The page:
Finally, 2016 is coming to a close. Many of us are frightened of what 2017 may hold. What better intellectual life-raft to hold onto than a great book? Here are some of my recommendations for year-end gift giving—for friends, or for yourself!
1. “The Mothers,” Brit Bennett: Fiction. An extremely well-written and piercing look into a group of church “mothers” in California and their perspective on the intertwining and/or unraveling lives of young people in the community.
2. “Swing Time,” Zadie Smith: Fiction. Smith brings her brilliant writing to bear on a friendship between two girls in London and the ways their growing up tears them apart. Not such a great gift for an old friend, FYI.
3. “A Field Guide to Awkward Silences,” Alexandra Petri: Memoir. If you have read political satire that made you laugh out loud this past election cycle, chances are good that they were the whipsmart humor of Washington Post columnist Petri. She’ll make you laugh again with this one. Lord knows we could use it.
4. “How To Be A Person In The World: Ask Polly’s Guide Through The Paradoxes Of Modern Life,” Heather Havrilesky: Advice. If you desperately wish you had a crazy smart and caring friend who could answer all the problems in your millennial lifestyle, this book is for you. Or your cousin or niece or kid’s tutor who is actually a millennial.
5. “The Hating Game,” Sally Thorne: Fiction. This book is for when you are going to a beach (um, LUCKY YOU!) and lying back draining your pina colada with half an eye on your offspring building a sandcastle. A fun light read that is actually surprisingly sexy.
6. “The Underground Railroad,” Colson Whitehead: Fiction. This book will grab you by the throat and keep you there, gasping for breath. It is an impossibly well-written fiction based in the realities of slavery and the escape from it.
7. “Mamaleh Knows Best: What Jewish Mothers Do to Raise Successful, Creative, Empathetic, Independent Children,” Marjorie Ingall: Advice. This book rocks, as does its author. It is everything great about being a Jewish mother. No jokes here—only real approaches to real parenting.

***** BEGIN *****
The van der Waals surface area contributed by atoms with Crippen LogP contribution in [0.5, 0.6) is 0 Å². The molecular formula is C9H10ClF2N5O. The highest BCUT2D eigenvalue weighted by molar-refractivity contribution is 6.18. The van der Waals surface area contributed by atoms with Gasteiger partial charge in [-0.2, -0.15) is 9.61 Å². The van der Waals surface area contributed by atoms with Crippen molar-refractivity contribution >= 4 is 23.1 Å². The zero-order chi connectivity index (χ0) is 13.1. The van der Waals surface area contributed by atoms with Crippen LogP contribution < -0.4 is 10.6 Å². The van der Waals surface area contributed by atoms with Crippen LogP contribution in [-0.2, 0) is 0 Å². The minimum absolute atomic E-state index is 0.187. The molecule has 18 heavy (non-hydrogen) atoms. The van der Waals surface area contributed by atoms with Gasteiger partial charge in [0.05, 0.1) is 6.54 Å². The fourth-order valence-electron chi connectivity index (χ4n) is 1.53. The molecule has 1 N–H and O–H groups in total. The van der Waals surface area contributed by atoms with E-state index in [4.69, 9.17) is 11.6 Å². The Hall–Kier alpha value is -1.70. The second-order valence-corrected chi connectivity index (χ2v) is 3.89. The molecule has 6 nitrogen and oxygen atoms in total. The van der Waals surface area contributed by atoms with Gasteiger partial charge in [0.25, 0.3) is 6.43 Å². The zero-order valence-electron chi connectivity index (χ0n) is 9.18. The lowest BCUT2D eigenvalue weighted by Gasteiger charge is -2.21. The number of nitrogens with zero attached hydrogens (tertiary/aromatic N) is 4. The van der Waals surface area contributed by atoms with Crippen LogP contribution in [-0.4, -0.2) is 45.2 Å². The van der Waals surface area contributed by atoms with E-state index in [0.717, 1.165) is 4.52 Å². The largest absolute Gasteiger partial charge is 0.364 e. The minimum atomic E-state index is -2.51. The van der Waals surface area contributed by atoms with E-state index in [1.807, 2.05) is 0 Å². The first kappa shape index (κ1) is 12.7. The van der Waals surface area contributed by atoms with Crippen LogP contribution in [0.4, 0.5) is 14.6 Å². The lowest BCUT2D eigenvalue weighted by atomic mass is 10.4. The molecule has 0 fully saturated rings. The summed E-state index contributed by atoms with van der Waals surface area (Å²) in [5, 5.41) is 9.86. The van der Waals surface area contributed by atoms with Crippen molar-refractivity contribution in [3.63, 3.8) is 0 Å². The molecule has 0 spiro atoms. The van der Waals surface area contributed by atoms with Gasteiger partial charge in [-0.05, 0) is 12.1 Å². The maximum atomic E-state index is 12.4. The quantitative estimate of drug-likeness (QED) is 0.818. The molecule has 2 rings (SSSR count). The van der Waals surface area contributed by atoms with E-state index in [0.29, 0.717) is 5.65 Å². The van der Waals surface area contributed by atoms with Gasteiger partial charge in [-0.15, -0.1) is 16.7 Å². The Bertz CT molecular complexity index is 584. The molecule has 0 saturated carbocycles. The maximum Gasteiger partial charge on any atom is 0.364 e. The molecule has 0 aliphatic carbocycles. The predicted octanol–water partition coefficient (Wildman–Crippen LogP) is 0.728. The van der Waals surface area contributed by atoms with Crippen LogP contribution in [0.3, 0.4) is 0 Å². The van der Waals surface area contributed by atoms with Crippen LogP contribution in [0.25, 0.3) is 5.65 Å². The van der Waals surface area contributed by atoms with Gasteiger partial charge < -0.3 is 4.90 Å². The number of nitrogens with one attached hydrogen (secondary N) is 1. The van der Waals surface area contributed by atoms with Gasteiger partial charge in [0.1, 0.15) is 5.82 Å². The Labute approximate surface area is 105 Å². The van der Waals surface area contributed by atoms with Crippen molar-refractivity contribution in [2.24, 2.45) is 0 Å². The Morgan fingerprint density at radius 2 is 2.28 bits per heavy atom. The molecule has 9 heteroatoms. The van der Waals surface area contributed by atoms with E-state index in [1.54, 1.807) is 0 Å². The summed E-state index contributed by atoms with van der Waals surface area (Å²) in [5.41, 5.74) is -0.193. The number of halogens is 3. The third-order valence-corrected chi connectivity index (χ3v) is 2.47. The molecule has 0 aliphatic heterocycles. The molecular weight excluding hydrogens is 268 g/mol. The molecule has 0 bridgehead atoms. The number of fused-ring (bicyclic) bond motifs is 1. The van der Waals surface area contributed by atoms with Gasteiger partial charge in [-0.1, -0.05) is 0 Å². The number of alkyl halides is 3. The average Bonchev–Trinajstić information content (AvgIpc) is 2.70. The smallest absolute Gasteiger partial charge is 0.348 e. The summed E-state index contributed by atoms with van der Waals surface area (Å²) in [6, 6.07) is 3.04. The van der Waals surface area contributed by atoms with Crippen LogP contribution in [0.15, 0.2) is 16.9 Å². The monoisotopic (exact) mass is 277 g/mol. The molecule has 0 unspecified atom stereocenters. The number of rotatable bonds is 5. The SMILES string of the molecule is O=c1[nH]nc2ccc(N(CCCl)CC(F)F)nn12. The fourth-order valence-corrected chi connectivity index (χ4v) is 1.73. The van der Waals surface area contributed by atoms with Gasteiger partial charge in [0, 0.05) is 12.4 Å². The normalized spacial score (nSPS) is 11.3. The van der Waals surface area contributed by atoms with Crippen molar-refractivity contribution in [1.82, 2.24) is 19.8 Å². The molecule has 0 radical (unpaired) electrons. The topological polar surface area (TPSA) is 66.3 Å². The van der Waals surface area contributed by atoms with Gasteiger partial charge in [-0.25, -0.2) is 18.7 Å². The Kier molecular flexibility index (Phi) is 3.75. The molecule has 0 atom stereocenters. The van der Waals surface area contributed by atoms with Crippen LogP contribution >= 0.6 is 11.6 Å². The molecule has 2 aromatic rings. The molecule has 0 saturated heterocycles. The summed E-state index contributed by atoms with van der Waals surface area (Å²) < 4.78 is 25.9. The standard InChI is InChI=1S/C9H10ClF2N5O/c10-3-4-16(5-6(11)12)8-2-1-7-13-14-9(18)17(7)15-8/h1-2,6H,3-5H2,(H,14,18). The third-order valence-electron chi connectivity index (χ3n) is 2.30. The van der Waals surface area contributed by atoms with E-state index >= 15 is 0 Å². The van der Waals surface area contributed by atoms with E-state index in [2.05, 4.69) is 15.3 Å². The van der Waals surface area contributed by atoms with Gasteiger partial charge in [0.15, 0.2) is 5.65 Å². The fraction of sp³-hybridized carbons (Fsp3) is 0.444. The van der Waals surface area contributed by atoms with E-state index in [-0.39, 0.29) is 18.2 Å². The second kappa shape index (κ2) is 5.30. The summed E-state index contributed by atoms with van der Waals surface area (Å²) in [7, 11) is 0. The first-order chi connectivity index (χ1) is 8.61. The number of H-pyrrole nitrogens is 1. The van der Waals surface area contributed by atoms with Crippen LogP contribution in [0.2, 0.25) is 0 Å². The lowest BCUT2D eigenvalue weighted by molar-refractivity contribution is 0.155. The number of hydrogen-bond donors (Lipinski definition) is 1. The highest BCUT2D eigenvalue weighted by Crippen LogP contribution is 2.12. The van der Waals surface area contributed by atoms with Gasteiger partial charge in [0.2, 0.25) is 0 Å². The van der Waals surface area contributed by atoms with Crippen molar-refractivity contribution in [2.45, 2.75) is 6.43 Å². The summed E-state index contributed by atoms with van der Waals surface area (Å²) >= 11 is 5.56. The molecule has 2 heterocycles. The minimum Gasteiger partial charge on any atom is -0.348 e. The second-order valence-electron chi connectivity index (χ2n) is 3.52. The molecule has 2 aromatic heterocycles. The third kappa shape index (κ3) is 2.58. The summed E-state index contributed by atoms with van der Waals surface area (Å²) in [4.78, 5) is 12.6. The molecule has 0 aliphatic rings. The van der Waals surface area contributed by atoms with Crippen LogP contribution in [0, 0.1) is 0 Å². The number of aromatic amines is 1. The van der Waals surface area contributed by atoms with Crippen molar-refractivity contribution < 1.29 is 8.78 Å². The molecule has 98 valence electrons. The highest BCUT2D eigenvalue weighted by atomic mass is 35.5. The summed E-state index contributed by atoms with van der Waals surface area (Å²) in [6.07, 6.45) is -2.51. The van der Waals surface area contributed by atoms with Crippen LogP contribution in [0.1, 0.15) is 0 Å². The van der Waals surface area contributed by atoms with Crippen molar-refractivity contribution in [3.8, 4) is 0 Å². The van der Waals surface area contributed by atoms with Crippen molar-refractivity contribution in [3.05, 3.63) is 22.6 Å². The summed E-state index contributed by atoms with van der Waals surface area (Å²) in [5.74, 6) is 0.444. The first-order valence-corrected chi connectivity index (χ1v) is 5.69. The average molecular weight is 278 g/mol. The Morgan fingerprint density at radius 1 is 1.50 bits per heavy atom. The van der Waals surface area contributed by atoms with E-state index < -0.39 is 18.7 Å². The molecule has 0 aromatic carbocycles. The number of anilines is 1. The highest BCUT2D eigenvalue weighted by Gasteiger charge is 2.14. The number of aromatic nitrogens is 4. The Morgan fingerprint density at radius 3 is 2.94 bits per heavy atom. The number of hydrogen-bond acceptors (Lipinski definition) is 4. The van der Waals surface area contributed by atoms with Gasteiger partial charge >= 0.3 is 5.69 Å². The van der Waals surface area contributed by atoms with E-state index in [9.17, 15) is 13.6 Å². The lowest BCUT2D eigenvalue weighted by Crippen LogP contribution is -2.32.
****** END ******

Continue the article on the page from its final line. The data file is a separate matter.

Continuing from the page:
8. “How to Party With an Infant,” Kaui Hart Hemmings: Fiction. Don’t let the title deter you. This book by the author of “The Descendants” (you remember, awesome movie with George Clooney) is written from the viewpoint of a single mother in the Bay Area who is trying to get through the battlegrounds of parenting by writing recipes that describe her parent friends and her parent life. I loved it.
9. “Textbook Amy Krouse Rosenthal,” Amy Krouse Rosenthal: Not Sure What It Is. Kind of a memoir, kind of the musings of someone else you wish was your best friend. Just fabulous.
10. “You’ll Grow Out Of It,” Jessi Klein: Memoir. Jessi Klein rounds out my trio of Three Women Writers In This List I Want To Drink With. Actually, let’s throw in Petri for four. So if anyone can hook us up for drinks, we’ll have a reading/signing/wine tasting on Kveller. (If they printed this, it must be true!)
11. “The Mandibles, 2029-2047,” Lionel Shriver: Fiction. This book will haunt your dreams. It is perfectly written, and the plot hits maybe a little too close to some of your nightmares. But it is a must-read.
12. “Lily and the Octopus,” Steven Rowley: Fiction. I was a doubter. I hate animals. I LOVED this book and ended up crying, tears down my face, as I sat in the carpool line. Mortifying.
13. “Sex Object,” Jessica Valenti: Memoir. Another one that will make you weep; these days, it should be mandatory reading.
14. “Underground Airlines,” Ben H. Winters: Fiction. What if slavery DIDN’T end in the US? This imaginary world is frighteningly real and gripping. Do not read back to back with either Whitehead or Shriver. Trust me.
15. “The Girl With The Lower Back Tattoo,” Amy Schumer: Memoir. So at first, I thought, OK, this woman is funny. But this book does a slow reveal of her deep, thoughtful core and heart. Loved.
16. “Nutshell: A Novel,” Ian McEwan: Fiction. A mystery told from the vantage point of a fetus. Seriously.
17. “Moonglow,” Michael Chabon: Memoir/Fiction. Hard to say what is real and what is embellished in this tale of Chabon’s grandfather’s life. You will find that it doesn’t matter, as it is a beautiful, page-turning read told with love.